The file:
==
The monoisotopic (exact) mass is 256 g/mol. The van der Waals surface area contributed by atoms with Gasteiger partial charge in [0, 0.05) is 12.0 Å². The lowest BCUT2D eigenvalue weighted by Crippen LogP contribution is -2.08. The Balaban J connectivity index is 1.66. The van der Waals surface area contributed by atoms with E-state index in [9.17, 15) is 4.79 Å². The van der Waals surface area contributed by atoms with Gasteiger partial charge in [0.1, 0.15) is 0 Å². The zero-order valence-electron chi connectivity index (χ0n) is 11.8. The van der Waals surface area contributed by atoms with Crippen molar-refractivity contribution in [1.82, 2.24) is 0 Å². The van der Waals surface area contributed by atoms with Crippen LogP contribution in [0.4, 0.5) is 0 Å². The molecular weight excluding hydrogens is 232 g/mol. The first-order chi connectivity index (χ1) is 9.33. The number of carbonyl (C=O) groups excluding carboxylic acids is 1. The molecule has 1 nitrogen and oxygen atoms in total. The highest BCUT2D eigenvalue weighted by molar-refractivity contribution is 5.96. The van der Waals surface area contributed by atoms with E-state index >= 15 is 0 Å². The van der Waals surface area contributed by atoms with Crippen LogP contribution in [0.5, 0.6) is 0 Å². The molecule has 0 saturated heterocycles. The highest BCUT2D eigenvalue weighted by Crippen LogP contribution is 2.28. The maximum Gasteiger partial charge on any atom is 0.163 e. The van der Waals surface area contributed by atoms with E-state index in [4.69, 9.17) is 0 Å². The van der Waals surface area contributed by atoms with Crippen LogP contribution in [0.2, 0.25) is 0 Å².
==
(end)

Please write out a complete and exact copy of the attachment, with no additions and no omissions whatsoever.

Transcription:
The monoisotopic (exact) mass is 256 g/mol. The van der Waals surface area contributed by atoms with Gasteiger partial charge in [0, 0.05) is 12.0 Å². The lowest BCUT2D eigenvalue weighted by Crippen LogP contribution is -2.08. The Balaban J connectivity index is 1.66. The van der Waals surface area contributed by atoms with E-state index in [9.17, 15) is 4.79 Å². The van der Waals surface area contributed by atoms with Gasteiger partial charge in [0.1, 0.15) is 0 Å². The zero-order valence-electron chi connectivity index (χ0n) is 11.8. The van der Waals surface area contributed by atoms with Crippen molar-refractivity contribution in [1.82, 2.24) is 0 Å². The van der Waals surface area contributed by atoms with Crippen LogP contribution in [0.4, 0.5) is 0 Å². The molecular weight excluding hydrogens is 232 g/mol. The first-order chi connectivity index (χ1) is 9.33. The number of carbonyl (C=O) groups excluding carboxylic acids is 1. The molecule has 1 nitrogen and oxygen atoms in total. The highest BCUT2D eigenvalue weighted by molar-refractivity contribution is 5.96. The van der Waals surface area contributed by atoms with E-state index >= 15 is 0 Å². The van der Waals surface area contributed by atoms with Crippen LogP contribution in [0.5, 0.6) is 0 Å². The molecule has 0 saturated heterocycles. The highest BCUT2D eigenvalue weighted by Crippen LogP contribution is 2.28. The maximum Gasteiger partial charge on any atom is 0.163 e. The van der Waals surface area contributed by atoms with E-state index in [4.69, 9.17) is 0 Å². The van der Waals surface area contributed by atoms with Crippen LogP contribution in [0.2, 0.25) is 0 Å².